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Consider all resources before seeking investment.

I cannot tell you how many times I have seen executive summaries of business plans in which the entrepreneur seeks $5,000,000 to build the business.

First, few startups can use that much money today with all of the virtual services available and increasingly inexpensive methods of development, prototyping and marketing. Second, almost no professional investor will consider putting that much into a startup until there is proof of market demand, product viability or some other mitigation of failure.

Third (if you’re keeping score), it is not wise to dilute the founder’s ownership greatly in the first round of financing.  The investors want a motivated entrepreneur, and it is certainly more difficult to motivate a twenty percent owner than a sixty percent owner.

Fourth, there is the matter of control.  Entrepreneurs have a vision for what and how to create and build a great business.  Giving control over that vision to others early on often dilutes the vision and is a disincentive to the entrepreneur.

[Email readers, continue here…] Professional investors love to see companies where the first round of financing came from the entrepreneur, showing “skin in the game” and more motivation to succeed because of money invested as well as time and creativity.

There are so many resources for early money to validate an idea, turn it into a product and increase the value of the company before professional investors come into the picture.

Starting with credit card debt or a personal loan and working through money from friends or family, or simply consulting to earn money for investment, entrepreneurs should consider early resources for capital to produce a prototype, do market research or start to build a team.  Once there is progress in any of these critical areas, raising professional investment is easier and the likelihood of a higher valuation makes for retention of more equity during the first important professional round.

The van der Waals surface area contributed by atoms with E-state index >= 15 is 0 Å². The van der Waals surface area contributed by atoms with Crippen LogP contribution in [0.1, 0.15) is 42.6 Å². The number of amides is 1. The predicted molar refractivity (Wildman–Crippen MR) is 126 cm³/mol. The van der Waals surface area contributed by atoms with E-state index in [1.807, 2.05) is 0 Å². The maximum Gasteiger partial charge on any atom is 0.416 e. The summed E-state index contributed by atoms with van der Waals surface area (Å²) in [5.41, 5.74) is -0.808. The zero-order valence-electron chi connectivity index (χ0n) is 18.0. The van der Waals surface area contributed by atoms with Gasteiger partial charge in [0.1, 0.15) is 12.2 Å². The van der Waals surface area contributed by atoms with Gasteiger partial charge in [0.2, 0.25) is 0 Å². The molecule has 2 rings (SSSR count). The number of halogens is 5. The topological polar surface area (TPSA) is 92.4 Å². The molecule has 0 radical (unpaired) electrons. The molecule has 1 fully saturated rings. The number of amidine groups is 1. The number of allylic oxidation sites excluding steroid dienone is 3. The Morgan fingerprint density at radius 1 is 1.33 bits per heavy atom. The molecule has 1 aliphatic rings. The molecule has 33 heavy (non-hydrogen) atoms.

• Weekley, Bob

    This is really good–as is most of your emails–should be required reading of all aspiring entrepreneurs, and Angels investors..!!!

  • sergi

    Never better said. Money follows money 😉

  • As a disciple of Berkonomics, Dave’s comments really hit home for me today! I have been self-financing the turnaround of my business and struggling to raise an investment round. This has forced me to dig deep and use my own resources to finance the business and now I am starting to see the light at the end of the tunnel! Revenues ramping, major customers signing up and tracking towards profitability.

    The conclusion I have come to is that as an entrepreneur you need to drive to profitability first and then look at your financing options. If you need capital to get to profitability, the best option is a strategic investor that shares and understands the vision and can help you grow the business.

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